Jill’s memorial service was held in Nefyn on August 12th 2017. I was honoured to be asked by Jill’s husband Gavin to pay tribute at the service. It was an extremely moving and emotional day which allowed all of us present to reflect on Jill’s remarkable life and the impact she made on so many people.
Gavin’s reflections can be read here and below is my tribute.
I had the pleasure and privilege of working with Jill, a relationship which developed into a friendship. Our friendship began via a Twitter exchange in the summer of 2014 when I tweeted how I exasperated I was about the barriers that victims of sexual violence face when accessing the criminal justice system. Jill and I shared the view that you can train the police, prosecutors and judges to the nth degree but ultimately, charging decisions are predicated on whether the Crown Prosecution Service believe a jury would be likely to return a guilty verdict and those 12 members of the public have a lot of power. They also have a lot of misconceptions about sexual violence and we want the opportunity for them to have those views challenged before a trial commences to improve outcomes.
As such, we came together to form JURIES, Jurors Understanding Rape is Essential Standard, a name that Jill came up. We began our campaign on social media and Jill, skilled lobbyist that she was, began writing to senior politicians and also spoke about the campaign on Woman’s Hour in early 2015.
We also set up a petition, which we shared as widely as possible. Much to our frustration, it only got 800 signatures within a year. Jill and I often vented about the lack of public interest and engagement with issues pertaining to sexual violence and would lament how people care more about animals, in particular donkeys, than they do about women and girls.
Not that Jill had anything against donkeys and the Drake family had a love of Winnie the Pooh when the kids were small and I am sure, love Eeyore as much as the other characters. Whilst we didn’t share Eeyore’s downer on life in general, we did have a downer on the apathy regarding our campaign. As Jill said, “this country cares more about donkeys than it does about women”; “often in the UK we show more support for donkeys than we do rape victims, don’t be an ass and show support” and even offered to throw in a donkey for good measure if people signed our petition! A few weeks ago, I saw a job advertised for a position at a Devon donkey sanctuary, offering a salary of £79,000 compared to the top job of the CEO of the national charity Women’s Aid, which is London-based and was advertised shortly before for around £80,000. This was another of one of the many moments since Jill died that my first thought was to rant to Jill about this and yet again it was like a kick in the stomach as I was hit with a wave of what has become a familiar acute sense of loss.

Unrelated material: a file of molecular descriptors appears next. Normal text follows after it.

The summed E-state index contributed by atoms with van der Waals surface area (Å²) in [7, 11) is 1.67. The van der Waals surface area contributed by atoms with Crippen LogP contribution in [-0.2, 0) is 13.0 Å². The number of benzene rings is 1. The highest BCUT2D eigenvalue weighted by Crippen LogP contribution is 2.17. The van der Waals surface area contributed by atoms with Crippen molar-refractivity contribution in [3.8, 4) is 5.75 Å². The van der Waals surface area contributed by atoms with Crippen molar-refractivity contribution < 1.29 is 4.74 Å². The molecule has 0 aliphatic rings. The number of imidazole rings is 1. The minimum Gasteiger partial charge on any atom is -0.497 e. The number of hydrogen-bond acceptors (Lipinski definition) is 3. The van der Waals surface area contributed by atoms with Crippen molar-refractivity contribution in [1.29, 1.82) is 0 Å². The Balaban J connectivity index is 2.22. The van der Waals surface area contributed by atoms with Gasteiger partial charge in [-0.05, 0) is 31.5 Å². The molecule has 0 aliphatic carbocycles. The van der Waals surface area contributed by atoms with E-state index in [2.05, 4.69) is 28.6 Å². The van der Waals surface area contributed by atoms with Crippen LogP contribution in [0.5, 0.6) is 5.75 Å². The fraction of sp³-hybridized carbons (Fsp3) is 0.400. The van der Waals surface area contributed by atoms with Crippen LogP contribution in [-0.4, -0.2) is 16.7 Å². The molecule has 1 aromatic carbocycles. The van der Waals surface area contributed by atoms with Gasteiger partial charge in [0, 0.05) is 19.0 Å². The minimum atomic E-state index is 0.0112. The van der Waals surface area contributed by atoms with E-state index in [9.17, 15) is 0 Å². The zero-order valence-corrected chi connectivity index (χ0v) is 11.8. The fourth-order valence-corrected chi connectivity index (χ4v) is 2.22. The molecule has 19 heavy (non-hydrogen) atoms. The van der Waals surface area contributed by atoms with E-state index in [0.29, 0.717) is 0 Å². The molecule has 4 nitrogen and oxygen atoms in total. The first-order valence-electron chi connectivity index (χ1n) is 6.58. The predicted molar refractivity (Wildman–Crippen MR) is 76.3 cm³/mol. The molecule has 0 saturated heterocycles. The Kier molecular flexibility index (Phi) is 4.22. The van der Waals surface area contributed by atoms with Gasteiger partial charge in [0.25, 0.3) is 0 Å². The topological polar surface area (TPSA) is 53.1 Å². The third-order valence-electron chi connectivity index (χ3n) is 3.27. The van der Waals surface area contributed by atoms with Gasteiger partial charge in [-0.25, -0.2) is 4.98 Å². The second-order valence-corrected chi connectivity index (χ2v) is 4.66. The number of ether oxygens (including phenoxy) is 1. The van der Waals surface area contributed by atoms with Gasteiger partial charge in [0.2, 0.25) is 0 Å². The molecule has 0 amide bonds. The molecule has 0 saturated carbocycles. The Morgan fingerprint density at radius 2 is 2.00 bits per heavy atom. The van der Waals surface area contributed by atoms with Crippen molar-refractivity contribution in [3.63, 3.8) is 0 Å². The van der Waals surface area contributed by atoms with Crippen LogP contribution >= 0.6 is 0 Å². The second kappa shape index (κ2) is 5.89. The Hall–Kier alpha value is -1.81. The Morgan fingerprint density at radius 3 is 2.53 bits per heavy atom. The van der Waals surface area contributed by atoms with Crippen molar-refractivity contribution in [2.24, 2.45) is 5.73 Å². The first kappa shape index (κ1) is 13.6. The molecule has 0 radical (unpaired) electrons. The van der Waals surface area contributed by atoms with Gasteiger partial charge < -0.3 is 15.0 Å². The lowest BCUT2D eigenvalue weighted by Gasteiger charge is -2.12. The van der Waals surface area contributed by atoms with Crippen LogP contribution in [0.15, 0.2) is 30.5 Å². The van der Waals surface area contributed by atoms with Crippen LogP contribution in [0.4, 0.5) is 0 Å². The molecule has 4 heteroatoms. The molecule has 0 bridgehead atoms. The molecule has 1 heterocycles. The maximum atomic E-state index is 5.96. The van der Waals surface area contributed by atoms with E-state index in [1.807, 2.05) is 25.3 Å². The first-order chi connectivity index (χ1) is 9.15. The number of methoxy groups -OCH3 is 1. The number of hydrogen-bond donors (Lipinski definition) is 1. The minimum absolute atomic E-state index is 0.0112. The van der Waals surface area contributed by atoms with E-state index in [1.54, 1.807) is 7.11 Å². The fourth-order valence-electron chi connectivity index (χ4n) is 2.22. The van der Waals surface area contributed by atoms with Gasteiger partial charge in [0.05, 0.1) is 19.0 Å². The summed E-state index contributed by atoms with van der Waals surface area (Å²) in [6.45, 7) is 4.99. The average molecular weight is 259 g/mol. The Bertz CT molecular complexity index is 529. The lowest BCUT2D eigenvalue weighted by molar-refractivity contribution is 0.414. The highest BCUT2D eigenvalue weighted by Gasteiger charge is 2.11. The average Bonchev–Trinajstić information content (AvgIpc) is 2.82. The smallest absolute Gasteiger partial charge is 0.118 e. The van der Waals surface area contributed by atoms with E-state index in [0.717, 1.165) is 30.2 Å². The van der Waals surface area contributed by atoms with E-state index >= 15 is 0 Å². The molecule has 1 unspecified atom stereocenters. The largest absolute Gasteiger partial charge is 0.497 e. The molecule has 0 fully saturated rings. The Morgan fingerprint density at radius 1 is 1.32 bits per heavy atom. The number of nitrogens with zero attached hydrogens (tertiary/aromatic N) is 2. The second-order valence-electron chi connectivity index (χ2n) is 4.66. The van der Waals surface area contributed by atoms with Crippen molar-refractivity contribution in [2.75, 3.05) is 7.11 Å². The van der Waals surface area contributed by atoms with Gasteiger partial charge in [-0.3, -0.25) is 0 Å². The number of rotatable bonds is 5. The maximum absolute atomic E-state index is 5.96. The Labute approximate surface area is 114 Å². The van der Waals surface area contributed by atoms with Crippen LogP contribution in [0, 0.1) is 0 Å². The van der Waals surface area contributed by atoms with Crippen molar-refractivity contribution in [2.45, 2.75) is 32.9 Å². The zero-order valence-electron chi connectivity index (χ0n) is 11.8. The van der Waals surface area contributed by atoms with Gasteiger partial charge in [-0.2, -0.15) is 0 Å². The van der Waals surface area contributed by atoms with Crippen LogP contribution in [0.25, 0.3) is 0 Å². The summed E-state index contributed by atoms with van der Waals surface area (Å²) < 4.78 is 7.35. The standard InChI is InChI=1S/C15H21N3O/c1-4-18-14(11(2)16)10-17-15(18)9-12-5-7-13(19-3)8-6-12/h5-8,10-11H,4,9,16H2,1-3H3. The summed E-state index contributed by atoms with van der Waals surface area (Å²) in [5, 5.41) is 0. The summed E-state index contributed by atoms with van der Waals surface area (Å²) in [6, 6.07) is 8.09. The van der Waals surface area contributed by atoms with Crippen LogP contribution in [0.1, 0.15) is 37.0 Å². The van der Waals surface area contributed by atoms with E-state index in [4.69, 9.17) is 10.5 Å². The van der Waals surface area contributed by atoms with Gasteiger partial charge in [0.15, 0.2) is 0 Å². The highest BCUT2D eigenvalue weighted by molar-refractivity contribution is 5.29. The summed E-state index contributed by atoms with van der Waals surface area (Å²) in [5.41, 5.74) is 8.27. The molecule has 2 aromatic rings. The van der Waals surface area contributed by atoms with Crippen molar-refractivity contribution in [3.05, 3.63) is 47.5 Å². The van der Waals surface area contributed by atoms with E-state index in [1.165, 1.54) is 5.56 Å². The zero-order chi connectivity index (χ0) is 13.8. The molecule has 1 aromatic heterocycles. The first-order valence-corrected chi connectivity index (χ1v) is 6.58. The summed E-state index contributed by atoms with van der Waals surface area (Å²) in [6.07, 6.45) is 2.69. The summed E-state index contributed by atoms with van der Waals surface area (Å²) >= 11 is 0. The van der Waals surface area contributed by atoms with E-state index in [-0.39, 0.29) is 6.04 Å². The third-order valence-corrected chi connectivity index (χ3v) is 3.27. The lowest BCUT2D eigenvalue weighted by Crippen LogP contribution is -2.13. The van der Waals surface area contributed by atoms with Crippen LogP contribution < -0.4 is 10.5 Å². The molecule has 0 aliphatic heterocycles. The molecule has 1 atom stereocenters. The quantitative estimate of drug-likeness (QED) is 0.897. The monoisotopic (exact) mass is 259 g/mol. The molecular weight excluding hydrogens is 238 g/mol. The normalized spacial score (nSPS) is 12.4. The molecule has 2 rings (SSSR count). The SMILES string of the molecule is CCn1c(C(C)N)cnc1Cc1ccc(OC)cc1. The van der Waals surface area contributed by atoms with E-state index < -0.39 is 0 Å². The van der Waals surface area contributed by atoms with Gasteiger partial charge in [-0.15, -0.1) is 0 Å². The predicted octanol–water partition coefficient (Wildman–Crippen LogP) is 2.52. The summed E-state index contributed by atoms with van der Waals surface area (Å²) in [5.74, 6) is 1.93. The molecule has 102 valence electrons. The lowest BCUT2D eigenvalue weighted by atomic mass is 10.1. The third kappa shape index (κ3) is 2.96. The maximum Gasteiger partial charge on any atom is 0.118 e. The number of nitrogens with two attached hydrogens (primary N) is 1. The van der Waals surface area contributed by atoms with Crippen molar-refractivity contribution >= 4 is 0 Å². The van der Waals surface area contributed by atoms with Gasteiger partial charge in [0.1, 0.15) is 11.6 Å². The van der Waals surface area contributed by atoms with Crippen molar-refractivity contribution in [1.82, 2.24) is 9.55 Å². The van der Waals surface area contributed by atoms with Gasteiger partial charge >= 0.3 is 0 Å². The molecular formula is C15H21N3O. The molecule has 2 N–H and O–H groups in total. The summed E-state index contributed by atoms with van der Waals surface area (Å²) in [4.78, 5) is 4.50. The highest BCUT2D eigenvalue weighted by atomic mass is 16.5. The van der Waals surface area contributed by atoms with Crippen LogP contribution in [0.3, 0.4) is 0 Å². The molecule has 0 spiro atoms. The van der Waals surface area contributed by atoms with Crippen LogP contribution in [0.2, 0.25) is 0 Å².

Obviously, sexual violence is a topic that many fear to engage with, Jill recognised this and campaigned her entire life to break down barriers, which she did with aplomb; she did so much to remove the stigma and blame that victims are subjected to. We both recognised that there is still so much more to do and perhaps the biggest challenge is to change deeply ingrained public attitudes, hence our campaign.
Whilst Jill the adept, adroit and indefatigable campaigner was the public face for many, there was so much more to Jill; wife, mother, lost passport organiser (Gavin and many of you will be aware of the mystery of the missing passport when Gavin was working abroad), sister, aunt and friend. Jill had so many facets to her that it’s impossible to capture them all. She was kind, generous with her time and gave me and other friends lovely and thoughtful gifts; she had the ability to pick up on and remember casual comments that people would make and home in on them and present a perfect gift. Jill was a great friend for whom many of us turned to for her sage advice. She was incredibly droll and amused those of us on Facebook with her posts and photos of her in elf outfits and the pixie slippers that she wore when doing radio interviews from home. Although Jill was often self-deprecating, she always had the ability to make that perfect comeback to comments and questions which would floor most of us.
I need not say that Jill touched the lives of 100s and 100s, possibly 1000s of people in a way that no one has before and I doubt will ever again. The diverse range of groups and individuals who paid tribute to her, ranging from Nicky Campbell, the Archbishop of Canterbury, Baroness Helena Kennedy QC, Julie Bindel, DIVA magazine, JK Rowling, Rape Crisis England and Wales, the End Violence Against Women Coalition, Rights of Women, Women’s Aid, Christian Today, Pride, to Jeremy Corbyn and so on. Jill’s life, her force of character, resilience, fortitude and commitment to improving the lives of victims of sexual and domestic violence, inspired countless people and she continues to do so. Jill, thank you for all that you did, you are so missed.